The Colorist: The Relationship Between The Director and Cinematographer

4 mins read

During the last years, one of the professions that have developed the most in the film industry is a Colorist, generally known as Color Graders.

With that evolution, one of the relations that has been effected is the relationship that the director and the cinematographer have received with the color correction. First of all, a big amount of possibilities were opened to further achieve their vision, and with the evolution of more accessible software, everybody suddenly has a more accurate idea about what color correction is and how this process can bring the project to a whole new level. For that, Francisco Lorite, a colorist with more than ten years of experience in the field will help us to understand the process.

The Colorist: The Relationship Between The Director and Cinematographer

“Before, the look of the film, (because of the work in the photochemical process), was always done directly on set. The Cinematographer and the Director determine everything: how they want to tell the story, or more technical decisions; for example, what kind of contrast they were aiming for, and what colors they want to use –and once they arrive to the color suite, everything had that harmony, the same direction. Nowadays, that decision is made in the color room, being some time an experimental process to discover the film, a place where decisions are made.

It’s about how you are going to paint the story that you are helping to tell, what kind of color palate you are going to use, how bright or dark the movie needs to be. The impact of all these decisions for the movie are extremely important changing the perception and experience that the audience will have. You have the responsibility to bring together the Cinematographer’s and Director’s ideas, along with the possibilities that the footage has. Even the Producers need to be listened to, because they are the ones that will determinate how many hours we can work on the movie. So, on special occasions when the footage needs more work, you have to be able to explain to them, why the movie will need more time to be worked on, in a way that they can comprehend.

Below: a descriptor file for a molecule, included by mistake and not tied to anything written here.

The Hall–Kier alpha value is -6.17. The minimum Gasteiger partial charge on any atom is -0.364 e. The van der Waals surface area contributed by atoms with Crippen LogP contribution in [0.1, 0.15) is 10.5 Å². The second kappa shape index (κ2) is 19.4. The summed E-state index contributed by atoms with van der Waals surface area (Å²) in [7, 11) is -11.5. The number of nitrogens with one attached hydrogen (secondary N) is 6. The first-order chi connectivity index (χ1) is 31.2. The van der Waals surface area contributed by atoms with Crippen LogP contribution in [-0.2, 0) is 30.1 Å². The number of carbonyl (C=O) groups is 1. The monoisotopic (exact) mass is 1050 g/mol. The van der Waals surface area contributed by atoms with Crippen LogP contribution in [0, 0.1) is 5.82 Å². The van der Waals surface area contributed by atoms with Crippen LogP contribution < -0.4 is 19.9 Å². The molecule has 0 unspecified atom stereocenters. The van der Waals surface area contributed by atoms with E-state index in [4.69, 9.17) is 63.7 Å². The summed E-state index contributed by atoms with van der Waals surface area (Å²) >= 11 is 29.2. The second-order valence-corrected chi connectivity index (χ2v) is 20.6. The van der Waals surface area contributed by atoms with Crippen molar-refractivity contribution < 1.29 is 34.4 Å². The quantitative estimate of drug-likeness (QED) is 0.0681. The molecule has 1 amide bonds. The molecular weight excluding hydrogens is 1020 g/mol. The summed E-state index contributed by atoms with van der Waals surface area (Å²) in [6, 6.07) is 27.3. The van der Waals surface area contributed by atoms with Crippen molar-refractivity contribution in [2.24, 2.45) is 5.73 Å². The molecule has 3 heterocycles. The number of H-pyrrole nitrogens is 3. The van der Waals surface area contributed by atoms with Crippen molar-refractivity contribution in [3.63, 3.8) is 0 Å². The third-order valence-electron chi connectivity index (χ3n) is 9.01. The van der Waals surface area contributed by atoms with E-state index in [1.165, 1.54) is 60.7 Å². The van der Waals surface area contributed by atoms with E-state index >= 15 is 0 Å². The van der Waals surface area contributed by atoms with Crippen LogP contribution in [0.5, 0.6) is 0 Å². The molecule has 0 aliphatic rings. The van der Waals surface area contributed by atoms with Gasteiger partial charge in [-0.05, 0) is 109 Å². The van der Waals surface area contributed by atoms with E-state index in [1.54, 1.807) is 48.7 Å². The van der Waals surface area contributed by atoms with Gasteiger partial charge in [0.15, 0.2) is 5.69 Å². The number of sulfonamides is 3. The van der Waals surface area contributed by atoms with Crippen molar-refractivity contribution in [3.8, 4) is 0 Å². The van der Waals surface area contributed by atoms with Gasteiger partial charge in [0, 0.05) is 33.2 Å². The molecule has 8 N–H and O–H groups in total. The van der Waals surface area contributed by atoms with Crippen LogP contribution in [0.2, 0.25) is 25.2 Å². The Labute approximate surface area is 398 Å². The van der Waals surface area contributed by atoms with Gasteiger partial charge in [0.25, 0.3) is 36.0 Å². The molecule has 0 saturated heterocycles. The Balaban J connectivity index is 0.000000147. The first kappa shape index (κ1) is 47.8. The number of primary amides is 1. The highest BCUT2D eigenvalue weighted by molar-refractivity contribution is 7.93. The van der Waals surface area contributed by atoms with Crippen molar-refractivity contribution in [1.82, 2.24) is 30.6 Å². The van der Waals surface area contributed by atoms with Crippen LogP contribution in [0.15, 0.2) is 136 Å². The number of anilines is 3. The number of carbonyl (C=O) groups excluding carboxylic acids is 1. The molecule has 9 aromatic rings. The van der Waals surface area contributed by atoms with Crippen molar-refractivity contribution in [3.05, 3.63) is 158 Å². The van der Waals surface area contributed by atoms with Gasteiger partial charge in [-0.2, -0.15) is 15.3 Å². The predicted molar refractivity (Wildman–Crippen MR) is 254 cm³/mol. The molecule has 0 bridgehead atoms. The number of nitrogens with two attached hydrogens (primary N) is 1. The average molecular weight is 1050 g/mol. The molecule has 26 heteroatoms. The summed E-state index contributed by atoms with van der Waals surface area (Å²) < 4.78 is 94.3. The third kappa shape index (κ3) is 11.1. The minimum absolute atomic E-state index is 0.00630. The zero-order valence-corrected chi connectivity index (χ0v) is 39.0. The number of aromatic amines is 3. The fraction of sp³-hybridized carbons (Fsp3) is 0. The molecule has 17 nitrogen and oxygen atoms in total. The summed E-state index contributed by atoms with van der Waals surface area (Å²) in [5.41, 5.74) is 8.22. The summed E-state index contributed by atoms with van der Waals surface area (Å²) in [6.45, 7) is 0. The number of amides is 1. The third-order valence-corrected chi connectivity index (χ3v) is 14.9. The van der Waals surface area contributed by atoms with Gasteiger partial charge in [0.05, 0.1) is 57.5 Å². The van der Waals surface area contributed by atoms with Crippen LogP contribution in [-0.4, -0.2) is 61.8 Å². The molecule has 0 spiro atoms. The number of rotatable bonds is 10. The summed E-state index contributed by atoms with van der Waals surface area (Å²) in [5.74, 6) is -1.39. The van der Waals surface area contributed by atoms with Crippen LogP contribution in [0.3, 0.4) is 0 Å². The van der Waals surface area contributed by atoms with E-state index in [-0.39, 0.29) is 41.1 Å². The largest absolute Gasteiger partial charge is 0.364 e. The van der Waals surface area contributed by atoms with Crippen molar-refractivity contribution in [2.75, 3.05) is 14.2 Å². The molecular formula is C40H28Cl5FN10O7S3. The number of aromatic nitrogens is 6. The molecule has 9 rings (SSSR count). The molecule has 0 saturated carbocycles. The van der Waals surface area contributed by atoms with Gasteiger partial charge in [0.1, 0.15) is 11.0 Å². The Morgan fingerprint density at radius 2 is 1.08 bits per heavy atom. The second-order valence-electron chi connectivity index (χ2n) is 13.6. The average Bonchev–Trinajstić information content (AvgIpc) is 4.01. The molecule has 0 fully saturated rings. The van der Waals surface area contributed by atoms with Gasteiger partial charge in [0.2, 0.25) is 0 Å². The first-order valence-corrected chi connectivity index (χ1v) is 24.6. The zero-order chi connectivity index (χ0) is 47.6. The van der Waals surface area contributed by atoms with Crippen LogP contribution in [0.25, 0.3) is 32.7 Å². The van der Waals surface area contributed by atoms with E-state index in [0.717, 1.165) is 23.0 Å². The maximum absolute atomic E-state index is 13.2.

On the other hand, now the cinematographers are more confident when it’s their time to propose looks, or stretch the image to its maximum capabilities. This is because they have the opportunity to play around with a free digital program to get a taste of the formats and possibilities –having the opportunity to test these ideas and bring a more accurate reference to what they are looking for is extremely beneficial. Meanwhile, usually, Directors always speak about emotions and what they are trying to transmit with the characters: the story and how important it is for them for a specific light, shadow, or color, mostly with metaphoric examples.

For all of this, once the relationship between the Director, Cinematographer, and Colorist is established, it is difficult to break –because they learned a common vocabulary that will help that project and the efforts it took to make.

But there is something that doesn’t ever change: the confidence, and commitment that the crew have in the colorist to bring the movie to its best!

Author: Tara Lendon | Entertainment editor, and film reviewer for Movie Begins.